Barging in on my terribly serious discussions of Yom Kippur, jewels, and poppy seeds to announce something a little cheerier: my cousins just had a baby girl! For the majority of people in this world who do things like converge each summer at national parks with a hundred others in matching T-shirts bearing their last names, a new cousin is not such a big deal. But the average age of my living relatives is about 70 and although I have very many aunts and uncles, they all happen to be, well, dead. I'm not trying to sound morbid, but I do--within the bounds of reason--consider them as much a part of my family as the ones who still get a New Year's card. Since the formerly corporeal tend not to produce heirs, however, a new baby is a big deal. When I discovered these cousins about five years ago (long, wonderful story having to do with my tallit), I felt like I had been given the passport to a new and native country. Strangers, yet so familiar--and they knew more about my aunts and uncles, and my parents, than I ever thought I'd learn. I loved them the moment we met.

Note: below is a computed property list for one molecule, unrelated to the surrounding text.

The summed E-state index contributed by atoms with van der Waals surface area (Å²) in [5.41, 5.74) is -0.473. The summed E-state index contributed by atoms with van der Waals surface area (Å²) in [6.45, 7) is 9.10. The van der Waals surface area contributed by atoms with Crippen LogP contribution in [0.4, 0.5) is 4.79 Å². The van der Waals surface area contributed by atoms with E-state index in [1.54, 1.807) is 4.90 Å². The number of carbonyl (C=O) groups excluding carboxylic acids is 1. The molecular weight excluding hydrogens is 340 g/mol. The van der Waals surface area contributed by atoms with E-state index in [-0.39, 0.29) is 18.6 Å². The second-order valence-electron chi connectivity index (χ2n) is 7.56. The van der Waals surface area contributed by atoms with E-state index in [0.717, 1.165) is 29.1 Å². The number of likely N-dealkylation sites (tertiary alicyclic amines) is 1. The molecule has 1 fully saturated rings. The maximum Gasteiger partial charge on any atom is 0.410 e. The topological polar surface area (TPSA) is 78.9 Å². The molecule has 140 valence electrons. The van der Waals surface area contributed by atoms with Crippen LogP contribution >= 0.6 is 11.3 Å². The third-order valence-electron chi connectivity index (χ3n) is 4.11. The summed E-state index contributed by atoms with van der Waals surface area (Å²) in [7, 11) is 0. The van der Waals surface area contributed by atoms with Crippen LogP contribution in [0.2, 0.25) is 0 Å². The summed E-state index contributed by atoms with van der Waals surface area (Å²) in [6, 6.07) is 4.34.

This particular cousin was fervently secular until a year ago, when he discovered Orthodoxy, met his basherte (soulmate), and got married--and is now a dad. A lot for a dozen months, but everyone, including his parents, are ecstatic--shellshocked, but very happy. The baby naming is this coming Shabbat, at a synagogue right in my neighborhood. I do not relish spending the morning behind a mechitzah, nor being denied the right to wear a tallit or be counted in a minyan, but it's no big deal for a few hours out of my life. When in Rome, etc. And I'm honored, as always, to be invited into their world. Next Shabbat I'll once again be in foreign territory, at the Bat Mitzvah of the daughter of dear friends. Their synagogue is sort of halfway egalitarian, an interesting concept I do not understand in the least. I'll bring my tallit, but be prepared to stow it under the humash.
I do know that I'll experience symptoms of withdrawal after missing two consecutive Shabbat morning services at my synagogue. They'll probably have to pry me out of the seat when I show up the following week.